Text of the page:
The concept of an affordance was coined by the perceptual psychologist James J. Gibson in his seminal book The Ecological Approach to Visual Perception. The concept was introduced to the HCI community by Donald Norman in his book The Psychology of Everyday Things from 1988. There has however been ambiguity in Norman's use of the concept, and the concept thus requires a more elaborate explanation.
Updated Version of this Chapter:
Please see Victor Kaptelinin's chapter on Affordances and Design
Norman's use of the term
According to Norman (1988) an affordance is the design aspect of an object which suggest how the object should be used; a visual clue to its function and use. Norman writes:
"...the term affordance refers to the perceived and actual properties of the thing, primarily those fundamental properties that determine just how the thing could possibly be used. [...] Affordances provide strong clues to the operations of things. Plates are for pushing. Knobs are for turning. Slots are for inserting things into. Balls are for throwing or bouncing. When affordances are taken advantage of, the user knows what to do just by looking: no picture, label, or instruction needed." (Norman 1988, p.9)
Norman thus defines an affordance as something of both actual and perceived properties. The affordance of a ball is both its round shape, physical material, bouncability, etc. (its actual properties) as well as the perceived suggestion as to how the ball should be used (its perceived properties). When actual and perceived properties are combined, an affordance emerges as a relationship that holds between the object and the individual that is acting on the object (Norman 1999). As Norman makes clear in an endnote in Norman (1988), this view is in conflict with Gibson's idea of an affordance (explained next).
Gibson's use of the term
As opposed to Norman's use of his term, Gibson intended an affordance to mean "an action possibility available in the environment to an individual, independent of the individual's ability to perceive this possibility" (McGrenere and Ho, 2000). Unlike Norman's inclusion of an object's perceived properties, or rather, the information that specifies how the object can be used, a Gibsonian affordance is independent of the actor's ability to perceive it. A door can have the affordance of 'openability' (its affordance relative to the actor) but can be hidden, camouflaged or likewise (the information specifying its affordance are not available to the actor). On the other hand, when both the affordance (the door can be opened by the actor) and the information in the environment that specifies the affordance (the door is visible, has a handle etc.) are present, a state of direct perception is reached. "For example, one will perceive that one can walk forward when one sees a solid, opaque surface that extends under one's feet. The affordance is walkability and the information that specifies walkability is a perceived invariant combination of a solid, opaque surface of a certain size relative to oneself" (McGrenere and Ho, 2000: p.2). Direct perception means that the information in our sensory receptors is enough to perceive anything. We do not need any higher-level cognitive processes to mediate between our sensory experience and our perception (Sternberg 1997).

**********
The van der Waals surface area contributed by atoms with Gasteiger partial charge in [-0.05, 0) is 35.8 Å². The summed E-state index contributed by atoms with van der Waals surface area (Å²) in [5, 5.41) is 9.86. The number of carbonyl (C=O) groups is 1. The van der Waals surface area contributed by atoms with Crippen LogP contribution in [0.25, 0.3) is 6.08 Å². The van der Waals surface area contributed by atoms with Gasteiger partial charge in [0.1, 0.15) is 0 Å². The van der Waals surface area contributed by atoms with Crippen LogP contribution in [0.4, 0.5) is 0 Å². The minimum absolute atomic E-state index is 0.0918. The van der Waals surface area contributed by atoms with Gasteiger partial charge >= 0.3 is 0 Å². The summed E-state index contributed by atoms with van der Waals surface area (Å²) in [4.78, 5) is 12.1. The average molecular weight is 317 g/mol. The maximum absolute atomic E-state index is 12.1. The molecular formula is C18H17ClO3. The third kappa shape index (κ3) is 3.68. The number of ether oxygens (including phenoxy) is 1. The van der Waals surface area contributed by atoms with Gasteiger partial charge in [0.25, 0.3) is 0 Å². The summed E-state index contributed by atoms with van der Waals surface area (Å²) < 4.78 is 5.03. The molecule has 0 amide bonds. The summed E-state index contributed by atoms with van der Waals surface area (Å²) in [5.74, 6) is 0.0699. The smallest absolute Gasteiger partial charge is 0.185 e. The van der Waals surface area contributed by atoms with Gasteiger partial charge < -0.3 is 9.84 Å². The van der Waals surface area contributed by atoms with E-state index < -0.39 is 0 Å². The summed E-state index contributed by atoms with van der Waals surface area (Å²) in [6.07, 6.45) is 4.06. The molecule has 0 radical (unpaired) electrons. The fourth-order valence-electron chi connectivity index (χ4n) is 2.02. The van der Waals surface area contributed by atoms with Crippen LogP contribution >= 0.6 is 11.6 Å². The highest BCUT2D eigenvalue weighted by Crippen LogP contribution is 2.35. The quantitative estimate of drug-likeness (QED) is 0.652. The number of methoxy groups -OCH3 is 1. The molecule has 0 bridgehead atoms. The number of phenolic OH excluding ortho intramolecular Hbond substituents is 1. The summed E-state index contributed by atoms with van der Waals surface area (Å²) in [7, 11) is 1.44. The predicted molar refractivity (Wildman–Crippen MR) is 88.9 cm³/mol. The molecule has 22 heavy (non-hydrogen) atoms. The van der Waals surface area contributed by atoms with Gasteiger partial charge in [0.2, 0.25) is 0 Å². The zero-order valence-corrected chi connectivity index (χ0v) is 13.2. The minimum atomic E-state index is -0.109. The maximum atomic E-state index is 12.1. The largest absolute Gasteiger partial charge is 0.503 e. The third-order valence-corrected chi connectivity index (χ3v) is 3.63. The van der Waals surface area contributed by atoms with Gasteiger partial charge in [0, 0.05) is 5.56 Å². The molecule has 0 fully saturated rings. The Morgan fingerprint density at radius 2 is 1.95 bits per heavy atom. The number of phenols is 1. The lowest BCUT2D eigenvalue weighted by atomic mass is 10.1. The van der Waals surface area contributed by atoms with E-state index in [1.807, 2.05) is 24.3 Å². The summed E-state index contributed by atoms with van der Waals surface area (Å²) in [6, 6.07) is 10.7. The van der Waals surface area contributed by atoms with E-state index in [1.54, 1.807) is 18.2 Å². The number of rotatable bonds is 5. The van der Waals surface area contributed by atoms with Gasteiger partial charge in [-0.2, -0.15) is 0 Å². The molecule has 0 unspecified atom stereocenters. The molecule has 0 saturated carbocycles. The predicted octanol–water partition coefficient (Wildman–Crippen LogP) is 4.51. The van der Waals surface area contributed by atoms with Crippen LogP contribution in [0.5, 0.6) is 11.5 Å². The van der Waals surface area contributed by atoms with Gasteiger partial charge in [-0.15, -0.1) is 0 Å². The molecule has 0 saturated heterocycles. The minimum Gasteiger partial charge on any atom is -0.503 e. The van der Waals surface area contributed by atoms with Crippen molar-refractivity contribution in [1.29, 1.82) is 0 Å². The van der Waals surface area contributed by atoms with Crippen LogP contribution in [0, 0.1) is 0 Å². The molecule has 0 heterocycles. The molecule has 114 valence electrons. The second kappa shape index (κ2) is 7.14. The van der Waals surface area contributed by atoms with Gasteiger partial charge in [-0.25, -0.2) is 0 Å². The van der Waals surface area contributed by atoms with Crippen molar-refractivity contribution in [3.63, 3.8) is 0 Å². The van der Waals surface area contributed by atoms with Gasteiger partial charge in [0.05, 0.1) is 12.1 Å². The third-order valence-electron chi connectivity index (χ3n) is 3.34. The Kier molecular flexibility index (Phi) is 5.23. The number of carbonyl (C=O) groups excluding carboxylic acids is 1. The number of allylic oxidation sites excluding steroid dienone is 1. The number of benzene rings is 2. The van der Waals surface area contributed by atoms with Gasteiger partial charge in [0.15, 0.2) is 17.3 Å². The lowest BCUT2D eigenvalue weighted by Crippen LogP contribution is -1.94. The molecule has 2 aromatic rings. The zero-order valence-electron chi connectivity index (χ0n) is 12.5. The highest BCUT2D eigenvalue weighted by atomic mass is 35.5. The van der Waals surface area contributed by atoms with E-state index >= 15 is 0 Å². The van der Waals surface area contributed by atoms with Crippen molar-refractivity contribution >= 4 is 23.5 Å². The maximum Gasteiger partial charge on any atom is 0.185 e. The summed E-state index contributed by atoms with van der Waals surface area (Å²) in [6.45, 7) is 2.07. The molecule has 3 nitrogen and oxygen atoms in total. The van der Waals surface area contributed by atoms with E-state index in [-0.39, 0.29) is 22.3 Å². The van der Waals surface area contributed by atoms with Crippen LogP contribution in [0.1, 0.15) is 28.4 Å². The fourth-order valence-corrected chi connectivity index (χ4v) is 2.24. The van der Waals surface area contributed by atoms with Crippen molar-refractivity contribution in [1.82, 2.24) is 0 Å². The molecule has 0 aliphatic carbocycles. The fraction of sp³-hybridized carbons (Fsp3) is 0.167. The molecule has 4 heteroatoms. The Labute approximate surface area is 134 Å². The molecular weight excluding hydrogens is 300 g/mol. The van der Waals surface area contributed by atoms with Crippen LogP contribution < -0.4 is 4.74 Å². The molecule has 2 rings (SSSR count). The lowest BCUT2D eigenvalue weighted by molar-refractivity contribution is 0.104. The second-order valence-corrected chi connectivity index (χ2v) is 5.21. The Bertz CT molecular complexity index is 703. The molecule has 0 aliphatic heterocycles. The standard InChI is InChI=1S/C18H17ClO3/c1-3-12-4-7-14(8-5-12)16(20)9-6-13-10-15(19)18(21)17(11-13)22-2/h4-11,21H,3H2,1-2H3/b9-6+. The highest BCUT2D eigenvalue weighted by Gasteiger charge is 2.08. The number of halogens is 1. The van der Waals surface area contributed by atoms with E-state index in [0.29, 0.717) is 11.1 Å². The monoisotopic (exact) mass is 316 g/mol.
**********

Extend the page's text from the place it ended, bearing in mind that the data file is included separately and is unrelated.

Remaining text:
An affordance according to Gibson exists relative to the action capabilities of particular actors. Therefore, to a thief an open window can have an affordance of "climbing through" (and subsequently stealing something), but not so to a child who is not tall enough to reach the window and therefore does not have the action possibility.
Affordances, according to Gibson, should furthermore not be viewed as dependant on culture, prior knowledge or expectations of the individual, which Norman suggests. By disregarding knowledge and expectations of the actor, Gibson focuses only on the action capabilities of the actor and not, like Norman, on the perceptual and mental capabilities. However, the information that specifies the affordance is indeed dependant on the actor's experience and culture.